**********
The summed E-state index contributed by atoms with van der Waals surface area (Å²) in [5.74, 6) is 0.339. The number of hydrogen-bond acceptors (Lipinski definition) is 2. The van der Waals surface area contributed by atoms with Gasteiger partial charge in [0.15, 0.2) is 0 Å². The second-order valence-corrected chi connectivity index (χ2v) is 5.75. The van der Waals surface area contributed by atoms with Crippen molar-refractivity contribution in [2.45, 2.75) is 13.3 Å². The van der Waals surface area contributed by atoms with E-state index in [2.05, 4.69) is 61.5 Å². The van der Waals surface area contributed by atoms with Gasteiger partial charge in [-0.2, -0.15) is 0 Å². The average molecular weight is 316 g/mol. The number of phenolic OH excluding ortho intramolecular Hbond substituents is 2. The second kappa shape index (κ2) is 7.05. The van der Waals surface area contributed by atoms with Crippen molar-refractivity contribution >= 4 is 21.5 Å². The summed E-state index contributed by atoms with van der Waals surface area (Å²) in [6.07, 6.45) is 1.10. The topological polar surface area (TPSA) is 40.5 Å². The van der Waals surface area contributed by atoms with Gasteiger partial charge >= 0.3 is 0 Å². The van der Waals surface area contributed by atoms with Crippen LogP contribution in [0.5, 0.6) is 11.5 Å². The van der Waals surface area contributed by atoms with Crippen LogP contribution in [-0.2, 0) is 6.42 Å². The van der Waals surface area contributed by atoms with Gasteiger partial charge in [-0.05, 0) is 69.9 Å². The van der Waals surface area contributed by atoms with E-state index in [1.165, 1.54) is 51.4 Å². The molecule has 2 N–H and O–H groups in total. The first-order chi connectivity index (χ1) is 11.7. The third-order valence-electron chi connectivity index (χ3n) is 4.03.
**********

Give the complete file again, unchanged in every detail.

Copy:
The summed E-state index contributed by atoms with van der Waals surface area (Å²) in [5.74, 6) is 0.339. The number of hydrogen-bond acceptors (Lipinski definition) is 2. The van der Waals surface area contributed by atoms with Gasteiger partial charge in [0.15, 0.2) is 0 Å². The second-order valence-corrected chi connectivity index (χ2v) is 5.75. The van der Waals surface area contributed by atoms with Crippen molar-refractivity contribution in [2.45, 2.75) is 13.3 Å². The van der Waals surface area contributed by atoms with E-state index in [2.05, 4.69) is 61.5 Å². The van der Waals surface area contributed by atoms with Gasteiger partial charge in [-0.2, -0.15) is 0 Å². The average molecular weight is 316 g/mol. The number of phenolic OH excluding ortho intramolecular Hbond substituents is 2. The second kappa shape index (κ2) is 7.05. The van der Waals surface area contributed by atoms with Crippen molar-refractivity contribution >= 4 is 21.5 Å². The summed E-state index contributed by atoms with van der Waals surface area (Å²) in [6.07, 6.45) is 1.10. The topological polar surface area (TPSA) is 40.5 Å². The van der Waals surface area contributed by atoms with Gasteiger partial charge >= 0.3 is 0 Å². The van der Waals surface area contributed by atoms with Crippen LogP contribution in [0.5, 0.6) is 11.5 Å². The van der Waals surface area contributed by atoms with Crippen LogP contribution in [-0.2, 0) is 6.42 Å². The van der Waals surface area contributed by atoms with Gasteiger partial charge in [-0.05, 0) is 69.9 Å². The van der Waals surface area contributed by atoms with E-state index in [1.165, 1.54) is 51.4 Å². The molecule has 2 N–H and O–H groups in total. The first-order chi connectivity index (χ1) is 11.7. The third-order valence-electron chi connectivity index (χ3n) is 4.03.